The brain stem, located under the cerebrum and in front of the cerebellum, connects the brain to the spinal cord. The brain stem itself controls many basic body functions required for life, such as breathing, heart rate, blood pressure and alertness. Also, all communication that takes place between the body and the brain goes through nerve pathways in the brain stem, and all but two of the 12 pairs of “cranial nerves” connect the brain with the brain stem. These nerves control eye movement; muscles and sensations of the face, mouth, tongue, throat, neck and shoulders; and hearing and balance. The brain stem consists of the midbrain, the pons, and the medulla oblongata.

Structures of the limbic system lie below the cerebrum and include the hypothalamus, which regulates body sensations and functions; the hippocampus, which plays a critical role in saving memories; and the amygdala, which is involved in anger and aggression. These and other small, related structures are important in the processing of perceptions and emotions.

The cerebellum lies beneath and to the back of the cerebrum. It communicates with the motor cortex in the cerebrum – where the brain plans and initiates muscle movements – and with the spinocerebellar tract of the spinal cord – which provides feedback on the location and position of body parts (proprioception). Processing and organizing this information, the cerebellum coordinates movement and maintains posture and equilibrium.

The floor of the cranial cavity forms the cranial base (or skull base) and is composed of five bones that separate the brain from facial and other structures. The cranial base is divided into three regions, or fossae (“hollows” that cup the brain). The anterior fossa at the front supports the frontal lobes of the brain. The middle fossa holds the temporal lobes and the pituitary gland. The posterior fossa at the back contains the cerebellum and the brain stem.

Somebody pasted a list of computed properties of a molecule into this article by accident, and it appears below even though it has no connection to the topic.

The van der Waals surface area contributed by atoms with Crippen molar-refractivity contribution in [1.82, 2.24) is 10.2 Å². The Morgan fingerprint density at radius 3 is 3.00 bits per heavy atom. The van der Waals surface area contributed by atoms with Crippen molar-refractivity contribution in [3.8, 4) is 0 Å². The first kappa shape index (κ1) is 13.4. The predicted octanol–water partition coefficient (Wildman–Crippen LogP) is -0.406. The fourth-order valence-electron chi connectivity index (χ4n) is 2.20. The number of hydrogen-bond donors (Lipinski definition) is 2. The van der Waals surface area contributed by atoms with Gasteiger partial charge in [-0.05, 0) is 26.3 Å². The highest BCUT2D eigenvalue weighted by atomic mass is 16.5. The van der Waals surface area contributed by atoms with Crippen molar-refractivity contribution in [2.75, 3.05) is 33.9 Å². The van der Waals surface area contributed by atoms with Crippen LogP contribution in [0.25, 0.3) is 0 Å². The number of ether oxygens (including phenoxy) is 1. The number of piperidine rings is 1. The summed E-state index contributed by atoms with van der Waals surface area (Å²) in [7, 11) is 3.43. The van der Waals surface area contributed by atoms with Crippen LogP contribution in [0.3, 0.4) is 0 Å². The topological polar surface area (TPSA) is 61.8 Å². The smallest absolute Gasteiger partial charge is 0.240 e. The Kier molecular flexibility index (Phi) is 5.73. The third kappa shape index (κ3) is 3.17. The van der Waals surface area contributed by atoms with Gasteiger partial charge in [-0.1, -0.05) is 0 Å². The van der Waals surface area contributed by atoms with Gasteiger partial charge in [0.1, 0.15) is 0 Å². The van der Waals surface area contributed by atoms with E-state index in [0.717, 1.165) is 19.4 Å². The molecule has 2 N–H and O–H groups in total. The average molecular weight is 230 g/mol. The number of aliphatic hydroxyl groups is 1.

Located behind the face, virtually encased in bone, and containing major blood vessels and vital nerves, the cranial base is one of the most complex regions of the body for surgical interventions.

The pituitary gland, about the size of a pea, is situated generally behind the nose at the base of the brain. The pituitary is called the “master gland” because its hormones control the functions of the other hormone-producing glands in the body. Some tumors affecting this gland may cause under-production of pituitary hormones, but because the tumors arise from glandular cells, some actually produce hormones themselves and cause an excess of pituitary hormones.

The pituitary’s release of hormones is controlled by the hypothalamus, the brain’s control center for monitoring and regulating the body’s basic functions. The hypothalamus attaches to the posterior pituitary at the pituitary stalk.
The ventricles of the brain and the central canal of the spine are cavities filled with cerebrospinal fluid that provides a cushion round the brain and spinal cord. The ventricular system consists of four connected ventricles.

The meninges envelop the brain and spinal cord and consist of three layers. The pia mater lies closest to the brain, the arachnoid (or arachnoid mater) is the center membrane, and the dura (dura mater) is the hard, top layer next to the bone of the cranium.

The spinal cord consists of a complex network of nerve fibers. It is responsible for certain reflex functions and it provides instantaneous communication between the brain and the body. Tumors of the area of the spine may occur within the spinal cord itself (intramedullary), in the structures within the dura (intradural), or in the bones (vertebra) and structures of the spinal column.